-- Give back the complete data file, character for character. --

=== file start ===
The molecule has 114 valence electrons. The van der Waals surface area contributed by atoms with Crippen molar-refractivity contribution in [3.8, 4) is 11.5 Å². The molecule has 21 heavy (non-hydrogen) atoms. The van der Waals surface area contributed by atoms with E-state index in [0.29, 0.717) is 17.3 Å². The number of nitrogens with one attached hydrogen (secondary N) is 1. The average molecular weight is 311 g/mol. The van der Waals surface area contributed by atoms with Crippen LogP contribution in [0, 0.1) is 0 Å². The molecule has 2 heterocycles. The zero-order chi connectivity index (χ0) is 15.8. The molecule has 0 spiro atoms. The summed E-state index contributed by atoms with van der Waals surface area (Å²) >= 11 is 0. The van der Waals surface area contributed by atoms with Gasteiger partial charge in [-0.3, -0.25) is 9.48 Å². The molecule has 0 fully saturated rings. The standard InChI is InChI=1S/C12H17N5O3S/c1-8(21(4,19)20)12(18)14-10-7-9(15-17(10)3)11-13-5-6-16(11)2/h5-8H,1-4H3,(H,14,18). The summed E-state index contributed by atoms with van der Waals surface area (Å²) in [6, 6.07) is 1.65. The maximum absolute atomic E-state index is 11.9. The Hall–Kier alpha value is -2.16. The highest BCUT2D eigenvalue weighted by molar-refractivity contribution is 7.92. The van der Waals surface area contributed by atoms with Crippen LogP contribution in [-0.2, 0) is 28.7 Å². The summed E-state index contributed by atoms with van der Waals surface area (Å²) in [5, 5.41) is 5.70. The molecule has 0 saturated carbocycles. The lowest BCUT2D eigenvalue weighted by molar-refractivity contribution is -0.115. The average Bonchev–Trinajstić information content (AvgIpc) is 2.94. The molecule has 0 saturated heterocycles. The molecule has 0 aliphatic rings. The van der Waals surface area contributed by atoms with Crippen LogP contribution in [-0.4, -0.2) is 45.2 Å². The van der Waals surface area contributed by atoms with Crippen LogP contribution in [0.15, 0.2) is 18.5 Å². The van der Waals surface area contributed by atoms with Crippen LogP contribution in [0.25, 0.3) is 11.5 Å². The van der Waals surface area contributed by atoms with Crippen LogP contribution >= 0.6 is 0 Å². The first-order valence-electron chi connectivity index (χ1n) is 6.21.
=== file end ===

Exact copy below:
The molecule has 114 valence electrons. The van der Waals surface area contributed by atoms with Crippen molar-refractivity contribution in [3.8, 4) is 11.5 Å². The molecule has 21 heavy (non-hydrogen) atoms. The van der Waals surface area contributed by atoms with E-state index in [0.29, 0.717) is 17.3 Å². The number of nitrogens with one attached hydrogen (secondary N) is 1. The average molecular weight is 311 g/mol. The van der Waals surface area contributed by atoms with Crippen LogP contribution in [0, 0.1) is 0 Å². The molecule has 2 heterocycles. The zero-order chi connectivity index (χ0) is 15.8. The molecule has 0 spiro atoms. The summed E-state index contributed by atoms with van der Waals surface area (Å²) >= 11 is 0. The van der Waals surface area contributed by atoms with Gasteiger partial charge in [-0.3, -0.25) is 9.48 Å². The molecule has 0 fully saturated rings. The standard InChI is InChI=1S/C12H17N5O3S/c1-8(21(4,19)20)12(18)14-10-7-9(15-17(10)3)11-13-5-6-16(11)2/h5-8H,1-4H3,(H,14,18). The summed E-state index contributed by atoms with van der Waals surface area (Å²) in [6, 6.07) is 1.65. The maximum absolute atomic E-state index is 11.9. The Hall–Kier alpha value is -2.16. The highest BCUT2D eigenvalue weighted by molar-refractivity contribution is 7.92. The van der Waals surface area contributed by atoms with Crippen LogP contribution in [-0.2, 0) is 28.7 Å². The summed E-state index contributed by atoms with van der Waals surface area (Å²) in [5, 5.41) is 5.70. The molecule has 0 saturated carbocycles. The lowest BCUT2D eigenvalue weighted by molar-refractivity contribution is -0.115. The average Bonchev–Trinajstić information content (AvgIpc) is 2.94. The molecule has 0 saturated heterocycles. The molecule has 0 aliphatic rings. The van der Waals surface area contributed by atoms with Crippen LogP contribution in [-0.4, -0.2) is 45.2 Å². The van der Waals surface area contributed by atoms with Crippen LogP contribution in [0.15, 0.2) is 18.5 Å². The van der Waals surface area contributed by atoms with Crippen LogP contribution in [0.25, 0.3) is 11.5 Å². The van der Waals surface area contributed by atoms with Crippen LogP contribution >= 0.6 is 0 Å². The first-order valence-electron chi connectivity index (χ1n) is 6.21.